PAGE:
Meta executives are heavily focused on boosting retention on their new Twitter rival Threads, after the app lost more than half of its users in the weeks following its buzzy launch, CEO Mark Zuckerberg told employees on Thursday.
Retention of users on the text-based app was better than executives had expected, though it was “not perfect,” said Zuckerberg, speaking at an internal company town hall, the audio of which was heard by Reuters.
“Obviously, if you have more than 100 million people sign up, ideally it would be awesome if all of them or even half of them stuck around. We’re not there yet,” he said.
Zuckerberg said he considered the drop-off “normal” and expected retention to grow as the company adds more features to the app, including a desktop version and search functionality.
Meta is looking at adding more “retention-driving hooks” to entice users to return to the app, like “making sure people who are on the Instagram app can see important Threads,” said Chief Product Officer Chris Cox.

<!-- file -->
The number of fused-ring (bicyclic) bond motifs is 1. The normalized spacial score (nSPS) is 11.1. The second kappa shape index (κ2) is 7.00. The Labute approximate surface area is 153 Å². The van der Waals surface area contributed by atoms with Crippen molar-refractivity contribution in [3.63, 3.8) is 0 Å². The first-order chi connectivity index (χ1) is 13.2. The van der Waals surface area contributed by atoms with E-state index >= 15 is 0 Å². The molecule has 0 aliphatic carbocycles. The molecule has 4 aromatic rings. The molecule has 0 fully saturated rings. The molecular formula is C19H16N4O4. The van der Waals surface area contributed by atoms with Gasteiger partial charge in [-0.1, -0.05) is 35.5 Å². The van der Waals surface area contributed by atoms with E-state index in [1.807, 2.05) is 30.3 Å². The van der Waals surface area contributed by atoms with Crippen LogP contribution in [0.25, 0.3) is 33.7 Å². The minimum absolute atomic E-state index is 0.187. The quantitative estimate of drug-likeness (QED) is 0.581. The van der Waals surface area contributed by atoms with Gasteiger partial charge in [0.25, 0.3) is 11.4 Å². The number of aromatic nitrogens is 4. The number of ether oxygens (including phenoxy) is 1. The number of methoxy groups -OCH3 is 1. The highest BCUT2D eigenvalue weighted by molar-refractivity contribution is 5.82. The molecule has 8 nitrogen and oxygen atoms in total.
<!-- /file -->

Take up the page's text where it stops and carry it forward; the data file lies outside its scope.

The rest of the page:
A company spokesperson declined to comment on the meeting.
The executives’ comments came a day after Meta wowed investors with a rosy revenue growth forecast, a sign of a comeback for a company that faced deep skepticism over its hefty spending on the metaverse last year as ad sales plummeted.
The disclosure sent Meta’s shares surging 8% on Thursday. The stock extended its rally on Friday, gaining 4%.
Zuckerberg told employees on the call that he believed the company’s work on the augmented and virtual reality technology that would power the metaverse was “not massively ahead of schedule, but on track.”
Meta, he added, needed to get started investing in that work ahead of rivals such as Apple, Google and Microsoft, given their years of experience building operating systems for existing products.
“That way, we have all the tools ready for when this is ready for prime time,” he said, predicting that mass adoption of metaverse technologies would take place in the 2030s.
Zuckerberg and Cox also highlighted the company’s release of an artificial intelligence model called Llama 2 this month, which it made freely available for commercial use to any developer whose services had fewer than 700 million users.
The model has received more than 150,000 download requests in the week since its release, Cox said.
Responding to a question on the proposed “cage match” against Elon Musk, Zuckerberg said he was “not sure if it’s going to come together.”
Source by [New York Post]